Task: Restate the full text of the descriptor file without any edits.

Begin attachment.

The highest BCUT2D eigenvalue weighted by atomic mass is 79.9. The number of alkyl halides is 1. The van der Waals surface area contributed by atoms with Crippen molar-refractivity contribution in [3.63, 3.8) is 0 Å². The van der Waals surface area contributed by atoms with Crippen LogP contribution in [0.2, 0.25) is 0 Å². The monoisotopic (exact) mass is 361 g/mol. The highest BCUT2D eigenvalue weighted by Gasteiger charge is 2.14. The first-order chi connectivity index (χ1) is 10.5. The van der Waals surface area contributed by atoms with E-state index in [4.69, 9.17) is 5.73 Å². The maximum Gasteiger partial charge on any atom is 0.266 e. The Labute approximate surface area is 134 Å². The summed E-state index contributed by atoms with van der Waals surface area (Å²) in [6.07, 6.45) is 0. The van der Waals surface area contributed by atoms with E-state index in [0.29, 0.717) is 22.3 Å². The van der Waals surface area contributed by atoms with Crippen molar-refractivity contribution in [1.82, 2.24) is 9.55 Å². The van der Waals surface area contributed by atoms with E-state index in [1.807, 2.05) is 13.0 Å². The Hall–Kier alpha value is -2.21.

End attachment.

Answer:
The highest BCUT2D eigenvalue weighted by atomic mass is 79.9. The number of alkyl halides is 1. The van der Waals surface area contributed by atoms with Crippen molar-refractivity contribution in [3.63, 3.8) is 0 Å². The van der Waals surface area contributed by atoms with Crippen LogP contribution in [0.2, 0.25) is 0 Å². The monoisotopic (exact) mass is 361 g/mol. The highest BCUT2D eigenvalue weighted by Gasteiger charge is 2.14. The first-order chi connectivity index (χ1) is 10.5. The van der Waals surface area contributed by atoms with E-state index in [4.69, 9.17) is 5.73 Å². The maximum Gasteiger partial charge on any atom is 0.266 e. The Labute approximate surface area is 134 Å². The summed E-state index contributed by atoms with van der Waals surface area (Å²) in [6.07, 6.45) is 0. The van der Waals surface area contributed by atoms with E-state index in [0.29, 0.717) is 22.3 Å². The van der Waals surface area contributed by atoms with Crippen molar-refractivity contribution in [1.82, 2.24) is 9.55 Å². The van der Waals surface area contributed by atoms with E-state index in [1.807, 2.05) is 13.0 Å². The Hall–Kier alpha value is -2.21.